I met Jonathan Lethem once. It was at the Brooklyn Book Festival some years ago and he was rocking a purple velvet sport coat and wide wale corduroy pants in a vibrant burnt-orange hue. Lethem has an unusually large head and a penetrating stare, and I recall thinking, “Huh, so this is what it would be like to meet one of my favorite authors while on acid.”
This may help explain why, though I’d read several of his novels, I could not for the life of me remember their titles.
“The Fortress of Solitude?” Lethem asked, trying to be helpful.
I shook my head, mortified. “Earlier, I think.”
He turned his enormous head, looking for an exit. “Um, maybe Motherless Brooklyn?”
I could have hugged him. “Yes, that’s it!” I said. “I loved that book.”
I wish this conversation had happened this year, after I had finally got around to reading The Fortress of Solitude, as it would have saved us both some embarrassment. I’m not sure why I took so long to read The Fortress of Solitude. Part of the answer, I suppose, lies in my loyalty to Lionel Essrog, the hero of Motherless Brooklyn, an amateur detective who battles hilariously with his Tourette’s outbursts as he struggles to solve a murder case. Like so many of Lethem’s characters, Lionel is a human being one misplaced brushstroke away from being a cartoon, and I was afraid that if the characterizations in Lethem’s other “big” novel were too cartoony, it might sully my affection for Lionel.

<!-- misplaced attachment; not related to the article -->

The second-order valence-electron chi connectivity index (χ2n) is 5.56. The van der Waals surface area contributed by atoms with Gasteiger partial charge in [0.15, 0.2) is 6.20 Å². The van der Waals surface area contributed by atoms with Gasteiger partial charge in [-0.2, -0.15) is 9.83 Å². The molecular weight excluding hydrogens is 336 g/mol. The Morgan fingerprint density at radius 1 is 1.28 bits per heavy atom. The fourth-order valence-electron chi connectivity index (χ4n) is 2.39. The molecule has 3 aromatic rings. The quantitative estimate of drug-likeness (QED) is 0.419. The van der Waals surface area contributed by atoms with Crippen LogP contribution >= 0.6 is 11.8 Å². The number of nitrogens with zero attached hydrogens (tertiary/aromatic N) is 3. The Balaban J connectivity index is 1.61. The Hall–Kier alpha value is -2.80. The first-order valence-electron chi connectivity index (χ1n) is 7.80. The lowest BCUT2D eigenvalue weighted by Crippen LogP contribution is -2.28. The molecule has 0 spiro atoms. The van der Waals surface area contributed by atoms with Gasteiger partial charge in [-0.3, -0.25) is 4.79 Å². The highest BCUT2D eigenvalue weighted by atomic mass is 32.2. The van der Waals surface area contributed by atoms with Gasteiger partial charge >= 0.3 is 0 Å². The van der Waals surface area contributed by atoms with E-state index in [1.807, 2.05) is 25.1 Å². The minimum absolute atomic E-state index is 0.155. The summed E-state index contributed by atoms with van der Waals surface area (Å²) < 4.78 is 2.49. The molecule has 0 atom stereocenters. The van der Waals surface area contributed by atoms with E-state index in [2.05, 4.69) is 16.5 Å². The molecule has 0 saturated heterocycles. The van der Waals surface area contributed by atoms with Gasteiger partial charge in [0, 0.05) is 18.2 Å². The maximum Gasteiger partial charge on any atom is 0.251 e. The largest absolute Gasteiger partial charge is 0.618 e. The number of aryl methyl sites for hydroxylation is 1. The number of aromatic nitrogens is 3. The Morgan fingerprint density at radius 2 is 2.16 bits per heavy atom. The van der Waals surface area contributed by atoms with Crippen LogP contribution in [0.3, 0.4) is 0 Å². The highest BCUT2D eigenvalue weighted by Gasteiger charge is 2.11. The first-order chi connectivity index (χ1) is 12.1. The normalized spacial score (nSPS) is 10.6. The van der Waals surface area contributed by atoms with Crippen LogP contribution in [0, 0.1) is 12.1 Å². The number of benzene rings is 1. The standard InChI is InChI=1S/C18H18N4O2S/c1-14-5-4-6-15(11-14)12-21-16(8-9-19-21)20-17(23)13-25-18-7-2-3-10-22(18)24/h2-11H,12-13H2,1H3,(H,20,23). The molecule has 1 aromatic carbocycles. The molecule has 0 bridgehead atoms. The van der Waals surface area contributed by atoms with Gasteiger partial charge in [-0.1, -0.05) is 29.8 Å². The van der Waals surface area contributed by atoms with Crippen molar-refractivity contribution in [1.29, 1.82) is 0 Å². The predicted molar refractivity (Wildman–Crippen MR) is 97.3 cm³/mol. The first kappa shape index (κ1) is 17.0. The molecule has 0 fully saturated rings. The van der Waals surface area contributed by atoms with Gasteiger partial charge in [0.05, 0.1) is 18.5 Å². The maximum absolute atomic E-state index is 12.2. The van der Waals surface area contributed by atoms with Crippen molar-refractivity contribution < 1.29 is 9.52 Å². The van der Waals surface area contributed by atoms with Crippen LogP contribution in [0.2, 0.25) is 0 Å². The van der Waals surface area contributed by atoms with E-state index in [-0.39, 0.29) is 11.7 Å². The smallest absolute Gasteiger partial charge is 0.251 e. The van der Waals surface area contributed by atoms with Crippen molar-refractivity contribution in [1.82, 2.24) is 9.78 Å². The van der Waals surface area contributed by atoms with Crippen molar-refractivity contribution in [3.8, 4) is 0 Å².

I should have known better. The Fortress of Solitude has its comic-book moments — among other things, the main characters can fly — but at its heart it is profoundly observed social novel about race and social class, set in gentrifying Brooklyn. In the early years of this century, I lived less than a mile from Boerum Hill, where the novel is set, but the Boerum Hill I knew of McLaren strollers and Smith Street boutiques was light years from the racial powder keg where Lethem’s central characters, Dylan Ebdus and Mingus Rude, grow up in the 1970s.
But what makes The Fortress of Solitude such a pleasurable, immersive read is that, while it is one of the smartest novels I know about race in America, it isn’t “about” race in America, any more than it’s “about” gentrification, or the cultural history of black music, or the War on Drugs. It’s a book about people living their lives in interesting times. Dylan, a white son of an avant-garde filmmaker, and Mingus, the black son of a semi-famous soul musician, forge a deep bond, but the world they live in fails them and they spend most of their lives apart. Even the ring that Dylan is given, which, under certain circumstances, confers magical powers onto its wearer, can’t exempt the two heroes from the very different tolls American society exacts on its black and white young men. The story of how each man tries to wriggle out of the too-small box the world has built for him makes the book impossible to put down.
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